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12:45 AM
In "Cargo Cult Science", Feynman talks about the slow drift of the measured value of "e" from Millikan's incorrect value to the accepted value.
Anyone know of a nice (and copyright kosher) figure showing the time series with error bars? Or a convenient source for the raw data---I have plotting software, after all.
 
IDK about for e, but I did one some time ago for c
 
 
2 hours later…
user54412
3:10 AM
@dmckee Alas, all I've been able to find is A selected history of expectation bias in physics, which does this for a CP violation parameter and for c, while PDG has this pdf that does it for some other (generally more esoteric) parameters.
 
user54412
Also, in the second link, it's not clear how much year-to-year consistency is due to cargo cult vs. no one doing new experiments
 
user54412
3:55 AM
@dmckee Actually done for e (and m_e, h, alpha^-1, and N_A) here but the data is somewhat sparse, and only covers about 1950-1975
 
4:49 AM
@ChrisWhite Nice. Thanks for all those links. I'll have to look at them when I have my AAPT membership info handy...
I think the neutron lifetime and the Lambda mass values are very interesting from the PDF graphs. And a couple of the exotic ones, but they won't be very appealing to undergraduate students.
 
 
3 hours later…
8:16 AM
solid state physics
that was such a sick course in my program. Taught by a pretty 'important' guy (by Dutch standards) who was a mix of derogatory, arrogant, incredibly smart, racist and old. He taught the course 'for fun' although he was technically retired, teaching from his own syllabus (typed up in Word (!) )
 
 
4 hours later…
12:18 PM
I think 60% of the class dropped out half-way because he either insulted them, or they were deterred by his frequent and difficult problem sets and exams
 
12:59 PM
@Danu Hey :D
 
@Danu A course taught by an emeritus is usually either very good or very bad. I've been lucky enough to draw 'very good' three times out of three.
You get the good case reliably from guys teaching their passion to people who have sufficient preparation (because they wrote the prerequisites) and the desire (because it is not required for graduation).
Hmmm ... the "guys" above might carry too much implication of gender. In my case they were all men, but I don't mean to exclude women.
 
1:25 PM
Hey phonon!
@dmckee it's interesting in this case
In retrospect he did teach us a lot of valuable stuff
but he was also a huge ... about it
 
@Danu some chess? I got a break ^^
 
@Phonon I'm in a game atm, but afterwards sure!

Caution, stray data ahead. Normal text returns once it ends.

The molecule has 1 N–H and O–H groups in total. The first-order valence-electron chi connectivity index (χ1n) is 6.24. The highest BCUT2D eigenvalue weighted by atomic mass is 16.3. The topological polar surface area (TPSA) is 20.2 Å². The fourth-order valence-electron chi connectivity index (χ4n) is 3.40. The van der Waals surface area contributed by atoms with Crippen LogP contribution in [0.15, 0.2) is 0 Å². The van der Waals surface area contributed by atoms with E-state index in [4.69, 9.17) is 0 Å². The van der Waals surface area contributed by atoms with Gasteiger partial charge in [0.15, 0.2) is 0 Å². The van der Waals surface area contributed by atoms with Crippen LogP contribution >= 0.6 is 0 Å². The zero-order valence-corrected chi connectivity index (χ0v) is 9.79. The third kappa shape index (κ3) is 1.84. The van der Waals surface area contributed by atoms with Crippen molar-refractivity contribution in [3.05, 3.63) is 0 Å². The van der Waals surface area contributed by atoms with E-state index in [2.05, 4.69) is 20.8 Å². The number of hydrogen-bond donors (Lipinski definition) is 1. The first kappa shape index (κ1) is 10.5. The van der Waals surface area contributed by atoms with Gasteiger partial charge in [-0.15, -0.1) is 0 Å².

@Danu sure send me a challenge whenever, logged in
 
 
1 hour later…
2:47 PM
Once again, I feel that Stack Exchange is missing a critical feature: the you're being a twit button.
 
Haha
With regards to what now?
 
Or maybe that's just a function of it's being (notional) September.
@KyleKanos Processing flags. Certain users presume to question the statements of others on the basis of utter, blinkard, philistine, pig-ignorance.
 
Interesting.
 
@dmckee someone is nit-picking again?
Also, is there a significant increase in traffic in september usually?
 
2:53 PM
School "starts" in September
Most American colleges start in August though
 
Right
Germany uni only starts in October!
 
 
2 hours later…
4:33 PM
@ACuriousMind haha did you see this one? :) physics.stackexchange.com/questions/132114/…
 
@Phonon I didn't read more than the title before. I...don't like these hypothetical questions very much, but this one's at least sort of answerable, it seems. I like to keep superheroes and physics seperate in my head though, so that I can enjoy both of them ;)
 
@ACuriousMind haha yeah, Jim took it seriously and wrote a nice answer :D
 
I took it seriously too
 
I skimmed it (and at least I now know the frame rate of human sight), but I got to run know - real life has (pleasantly) become a bit more real these last days for me (which is why there's not much activity from me ATM) ;)
 
Is my sarcasm detector working correctly:
@KyleKanos, wow, that was harsh. It completely obliterated any argumemts and the actual topic of this discussion (on this meta post). — Nikos M. 1 min ago
 
5:11 PM
@KyleKanos my sarcasm meter is reading 0 on that, but calibration is difficult
 
Is the scale 0 (no sarcasm) to 10 (sarcasm)?
 
I didn't really think about an upper bound, but I meant it to be a linear, positive scale
 
Ah
So that means you think it was a serious comment?
 
yes
the Internet is toneless, but looking at the rest of the recent comments by Nikos M., I don't see why it should be sarcastic